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Unchained Import

4.8 out of 5 stars 16 customer reviews

Price: CDN$ 38.95
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Product Details

  • Audio CD (Aug. 11 1998)
  • Number of Discs: 1
  • Format: Import
  • Label: Sony
  • ASIN: B000009QPC
  • Other Editions: Audio CD  |  Audio Cassette  |  LP Record
  • Average Customer Review: 4.8 out of 5 stars 16 customer reviews
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4. THE ONE ROSE (That's Left In My Heart)

Product Description

Product Description

With all of the massive hype around at the moment regarding Johnny Cash, largely due to the movie 'Walk The Line', the time is right that these fantastic American Recordings titles are available again. Cash's American Recordings albums were critically acclaimed, and captivated a younger audience than his previous albums - they inspired a whole new legion of Johnny Cash devotees. All at Mid Price, these albums deserve to be in any serious record collection

The first four songs on Unchained come from the songbooks of Beck, Don Gibson, Soundgarden, and Jimmie Rodgers. What might look like absurdly unsupportable eclecticism in other artists, of course, is pretty much standard stuff for Cash. Unchained is hardly standard, though; it's more like the best album he's made since his 1984 departure from Columbia Records. Not only is this a stack of songs perfectly and idiosyncratically suited to the man, they're given door-rattling backing treatment by Tom Petty and the Heartbreakers, who prove as fitting for Cash's music as his own Tennessee Two was back in the day. --Rickey Wright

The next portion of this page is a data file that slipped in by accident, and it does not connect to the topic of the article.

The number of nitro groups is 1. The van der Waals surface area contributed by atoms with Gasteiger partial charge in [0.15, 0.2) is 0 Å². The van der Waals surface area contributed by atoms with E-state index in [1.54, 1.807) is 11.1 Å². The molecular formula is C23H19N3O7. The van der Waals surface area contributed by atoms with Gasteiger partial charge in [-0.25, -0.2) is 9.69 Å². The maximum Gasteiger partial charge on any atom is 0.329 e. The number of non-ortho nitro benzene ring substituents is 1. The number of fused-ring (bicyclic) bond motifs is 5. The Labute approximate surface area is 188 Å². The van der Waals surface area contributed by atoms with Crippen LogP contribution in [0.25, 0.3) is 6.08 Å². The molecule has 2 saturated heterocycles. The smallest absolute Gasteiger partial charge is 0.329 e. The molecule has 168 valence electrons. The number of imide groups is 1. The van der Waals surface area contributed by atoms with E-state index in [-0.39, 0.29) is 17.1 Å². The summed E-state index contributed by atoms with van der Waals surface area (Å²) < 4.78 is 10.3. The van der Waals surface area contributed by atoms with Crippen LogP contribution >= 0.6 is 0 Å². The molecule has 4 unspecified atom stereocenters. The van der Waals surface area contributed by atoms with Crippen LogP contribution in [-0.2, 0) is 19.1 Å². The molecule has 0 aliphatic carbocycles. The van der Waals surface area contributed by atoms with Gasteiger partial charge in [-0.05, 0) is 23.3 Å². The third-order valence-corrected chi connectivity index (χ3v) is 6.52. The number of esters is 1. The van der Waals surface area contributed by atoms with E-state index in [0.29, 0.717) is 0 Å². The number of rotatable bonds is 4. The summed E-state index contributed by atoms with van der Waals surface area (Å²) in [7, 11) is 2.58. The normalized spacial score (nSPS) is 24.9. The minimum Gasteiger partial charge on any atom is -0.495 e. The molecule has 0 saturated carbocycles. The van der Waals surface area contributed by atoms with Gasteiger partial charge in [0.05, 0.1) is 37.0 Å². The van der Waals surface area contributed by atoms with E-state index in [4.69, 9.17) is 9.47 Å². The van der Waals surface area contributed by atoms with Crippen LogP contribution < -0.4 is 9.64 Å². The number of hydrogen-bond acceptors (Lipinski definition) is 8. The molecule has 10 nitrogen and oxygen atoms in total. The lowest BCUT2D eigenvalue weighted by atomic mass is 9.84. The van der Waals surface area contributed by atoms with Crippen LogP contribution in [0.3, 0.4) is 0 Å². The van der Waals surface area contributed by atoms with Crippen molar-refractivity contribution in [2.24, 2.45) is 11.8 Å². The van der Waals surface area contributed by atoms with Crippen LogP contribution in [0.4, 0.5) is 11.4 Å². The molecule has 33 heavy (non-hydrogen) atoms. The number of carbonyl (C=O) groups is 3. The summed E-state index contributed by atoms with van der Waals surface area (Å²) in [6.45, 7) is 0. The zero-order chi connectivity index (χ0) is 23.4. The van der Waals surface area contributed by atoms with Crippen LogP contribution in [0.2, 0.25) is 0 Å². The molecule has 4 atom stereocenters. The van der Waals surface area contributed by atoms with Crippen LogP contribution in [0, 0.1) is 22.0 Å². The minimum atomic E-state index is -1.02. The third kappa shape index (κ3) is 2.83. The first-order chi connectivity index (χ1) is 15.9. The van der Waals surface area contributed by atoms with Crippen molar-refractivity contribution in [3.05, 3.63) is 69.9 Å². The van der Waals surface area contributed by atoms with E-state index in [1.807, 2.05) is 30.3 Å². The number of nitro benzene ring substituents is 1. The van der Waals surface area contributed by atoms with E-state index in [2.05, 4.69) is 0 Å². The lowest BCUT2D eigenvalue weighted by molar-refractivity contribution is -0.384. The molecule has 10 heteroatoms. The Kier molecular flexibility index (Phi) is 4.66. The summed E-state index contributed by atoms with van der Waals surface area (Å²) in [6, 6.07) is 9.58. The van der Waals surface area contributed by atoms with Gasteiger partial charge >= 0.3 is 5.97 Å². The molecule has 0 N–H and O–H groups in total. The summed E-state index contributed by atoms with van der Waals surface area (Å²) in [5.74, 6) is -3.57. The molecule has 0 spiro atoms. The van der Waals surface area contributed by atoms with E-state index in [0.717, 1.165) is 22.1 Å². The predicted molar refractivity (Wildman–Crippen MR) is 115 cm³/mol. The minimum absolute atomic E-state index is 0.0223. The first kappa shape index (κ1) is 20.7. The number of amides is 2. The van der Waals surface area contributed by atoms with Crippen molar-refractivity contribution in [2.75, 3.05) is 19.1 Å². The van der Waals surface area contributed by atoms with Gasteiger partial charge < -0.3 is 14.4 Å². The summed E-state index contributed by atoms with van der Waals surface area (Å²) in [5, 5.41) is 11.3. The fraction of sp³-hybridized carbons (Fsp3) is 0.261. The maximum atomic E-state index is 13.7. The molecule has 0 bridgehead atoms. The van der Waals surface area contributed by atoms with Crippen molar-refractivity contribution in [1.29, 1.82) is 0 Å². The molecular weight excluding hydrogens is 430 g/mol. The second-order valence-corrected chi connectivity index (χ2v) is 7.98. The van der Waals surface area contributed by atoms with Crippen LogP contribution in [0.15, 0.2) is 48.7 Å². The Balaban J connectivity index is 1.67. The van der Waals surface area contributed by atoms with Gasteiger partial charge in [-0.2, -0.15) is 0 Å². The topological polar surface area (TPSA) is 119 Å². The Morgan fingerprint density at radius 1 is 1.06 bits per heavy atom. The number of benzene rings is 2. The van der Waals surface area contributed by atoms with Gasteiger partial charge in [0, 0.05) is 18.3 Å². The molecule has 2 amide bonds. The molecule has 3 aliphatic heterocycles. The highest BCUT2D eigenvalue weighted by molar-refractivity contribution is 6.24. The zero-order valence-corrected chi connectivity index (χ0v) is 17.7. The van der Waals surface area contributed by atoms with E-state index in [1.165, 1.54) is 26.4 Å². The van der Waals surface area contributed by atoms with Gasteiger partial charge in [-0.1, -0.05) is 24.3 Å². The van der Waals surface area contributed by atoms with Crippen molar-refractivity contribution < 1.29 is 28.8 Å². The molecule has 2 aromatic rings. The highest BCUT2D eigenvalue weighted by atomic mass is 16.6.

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Top Customer Reviews

Format: Audio CD
Now that Cash himself has been "unchained" I thought I'd give my comments on this album. I was completely swayed by American IV and became a huge Cash fan, before that I was very unfamiliar with his music. Now I have 18 albums and 2 Man In Black Box Sets, and have been listening constantly to Cash's music since Jan03. Of the four american series albums, it is very difficult to choose favorites. The last was the most emotional and impacting, and this album is the most fun. If you need somewhere to start with Cash, and aren't a huge country fan, this is the best album. Tom Petty and co. do an excellent job of giving this album some major spunk and they turn in some great tunes. Rusty cage may be the absolute hardest Cash song recorded, it is ominous and bleeds aggression. Soundgarden's lead singer is quoted as saying that no one ever said anything about his songwriting on Rusty Cage and its lyrics before Cash covered it. And the playing on Rusty Cage perfectly captures the intensity and gravity of the song without having to be overplayed, something heavy metal bands could learn from. The other upbeat highlights include Sea of Heartbreak, Country Boy (which makes me want to try and sing every lyric right along with Cash), Kneeling Drunkard's Plea, I Never Picked Cotton, and I've Been Everywhere. The rest of the album is exceptional, displaying Cash's heartfelt delivery of great spiritual songs. If I could buy only 3 Cash albums, it would be this one, Orange Blossom Special... forget it, I would get them all. But this one is definitely a highlight of Cash's career.